The VA may send you for a Compensation and Pension Exam, (C&P. The VA relies on these exams in deciding your case. What do you need to know before you go?
Who is performing the exam?
The examiner’s qualifications are important and can make a big difference in the result. And, those qualifications may vary more than you think!
You might be used to getting treated by a specialist who is an expert in your condition. But, when your exam is scheduled, you may not be scheduled to see a specialist. Or, if you have multiple conditions, the VA might find someone who knows just enough to perform a basic exam in all areas.
We don’t think that the government is intentionally trying to limit the information available from an exam. It’s just a matter of balancing availability of an examiner with the need to get you examined as quickly as possible, and hopefully during just one visit. Because of this, often you will be seen by an internist or nurse practitioner. These exams can be excellent – – internists and nurse practitioners are qualified in their professions. But, they presumably do not have the expertise of a specialist (in the case of an internist) or a physician (in the case of a nurse practitioner).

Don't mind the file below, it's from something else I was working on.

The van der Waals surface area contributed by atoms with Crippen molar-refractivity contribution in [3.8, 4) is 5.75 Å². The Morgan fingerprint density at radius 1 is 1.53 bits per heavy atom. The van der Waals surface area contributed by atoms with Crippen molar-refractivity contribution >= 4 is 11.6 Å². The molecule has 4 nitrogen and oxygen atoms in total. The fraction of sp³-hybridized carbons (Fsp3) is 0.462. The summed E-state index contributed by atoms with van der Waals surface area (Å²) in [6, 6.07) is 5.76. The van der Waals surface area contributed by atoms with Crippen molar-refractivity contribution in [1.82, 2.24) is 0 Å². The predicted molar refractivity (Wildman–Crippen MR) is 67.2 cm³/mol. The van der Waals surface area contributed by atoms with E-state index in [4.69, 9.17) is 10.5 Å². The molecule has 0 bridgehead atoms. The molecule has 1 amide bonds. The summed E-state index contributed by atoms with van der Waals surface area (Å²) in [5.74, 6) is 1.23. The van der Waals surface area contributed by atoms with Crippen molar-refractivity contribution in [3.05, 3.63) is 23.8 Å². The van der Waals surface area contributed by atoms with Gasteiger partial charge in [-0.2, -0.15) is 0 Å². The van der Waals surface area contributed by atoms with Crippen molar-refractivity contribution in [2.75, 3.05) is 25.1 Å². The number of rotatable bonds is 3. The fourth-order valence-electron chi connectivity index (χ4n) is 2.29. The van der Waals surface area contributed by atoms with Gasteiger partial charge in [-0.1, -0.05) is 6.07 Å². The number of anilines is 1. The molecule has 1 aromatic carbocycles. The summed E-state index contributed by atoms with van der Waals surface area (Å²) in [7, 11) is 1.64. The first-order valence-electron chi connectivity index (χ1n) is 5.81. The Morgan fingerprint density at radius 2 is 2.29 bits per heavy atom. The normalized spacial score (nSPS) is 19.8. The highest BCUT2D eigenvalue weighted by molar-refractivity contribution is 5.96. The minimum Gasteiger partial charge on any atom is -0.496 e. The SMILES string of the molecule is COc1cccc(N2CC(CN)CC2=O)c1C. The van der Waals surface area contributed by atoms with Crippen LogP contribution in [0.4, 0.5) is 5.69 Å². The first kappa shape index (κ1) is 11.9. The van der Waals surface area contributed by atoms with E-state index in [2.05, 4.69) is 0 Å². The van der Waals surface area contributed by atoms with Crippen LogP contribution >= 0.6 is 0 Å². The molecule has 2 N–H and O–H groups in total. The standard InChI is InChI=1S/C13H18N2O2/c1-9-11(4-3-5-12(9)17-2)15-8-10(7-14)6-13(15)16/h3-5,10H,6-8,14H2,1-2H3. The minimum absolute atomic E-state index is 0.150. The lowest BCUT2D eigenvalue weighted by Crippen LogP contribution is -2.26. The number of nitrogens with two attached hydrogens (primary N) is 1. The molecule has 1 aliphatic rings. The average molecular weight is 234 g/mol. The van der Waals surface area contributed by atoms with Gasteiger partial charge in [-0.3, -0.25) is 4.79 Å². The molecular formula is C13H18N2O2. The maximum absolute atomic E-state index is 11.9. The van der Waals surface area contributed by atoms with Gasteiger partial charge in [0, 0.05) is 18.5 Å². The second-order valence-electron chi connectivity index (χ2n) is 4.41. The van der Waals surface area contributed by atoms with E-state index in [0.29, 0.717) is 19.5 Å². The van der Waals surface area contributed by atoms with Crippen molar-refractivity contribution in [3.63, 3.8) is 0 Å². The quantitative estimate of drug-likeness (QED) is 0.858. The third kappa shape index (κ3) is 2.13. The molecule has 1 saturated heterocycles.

What if the examiner doesn’t do a good, thorough exam?
In these situations, if you get a “bad” exam, we encourage clients to seek an explanatory opinion from their own treating doctor. On VA cases, if the evidence is equal on both sides – for denial and for a grant – the law is that the VA should grant service-connection.
In VA cases, we often ask your doctor to complete the same form that is completed by the VA examiner. These forms are called Disability Benefit Questionnaires. There are different DBQs for different medical conditions. The VA used to encourage veterans to submit DBQs, but no longer does so. But, the forms are available on the internet, and veterans still ask their treating physicians to complete them. Some treating physicians will do so, and some will not. But it can’t hurt to ask.
How does the decision-maker view these exams?
I remember a sign that I saw hanging above the desks of VA employees who decided whether to grant or deny claims. It said: “Grant if you can; Deny if you must; and Always give the veteran the benefit of the doubt.” The “benefit of the doubt” comes in when the evidence is equal – what the law calls being in “equipoise.”
So, if you have a negative exam it is usually good to consider whether a positive opinion may be available from your treating physician or even an expert witness. Hopefully the positive opinion will balance out the negative one. Sometimes, if the positive opinion is given by a more qualified source, it may even outweigh the negative opinion.
In conclusion, the quality of the exam is often crucial to a successful claim. Getting a favorable second opinion may be what just what the doctor calls for.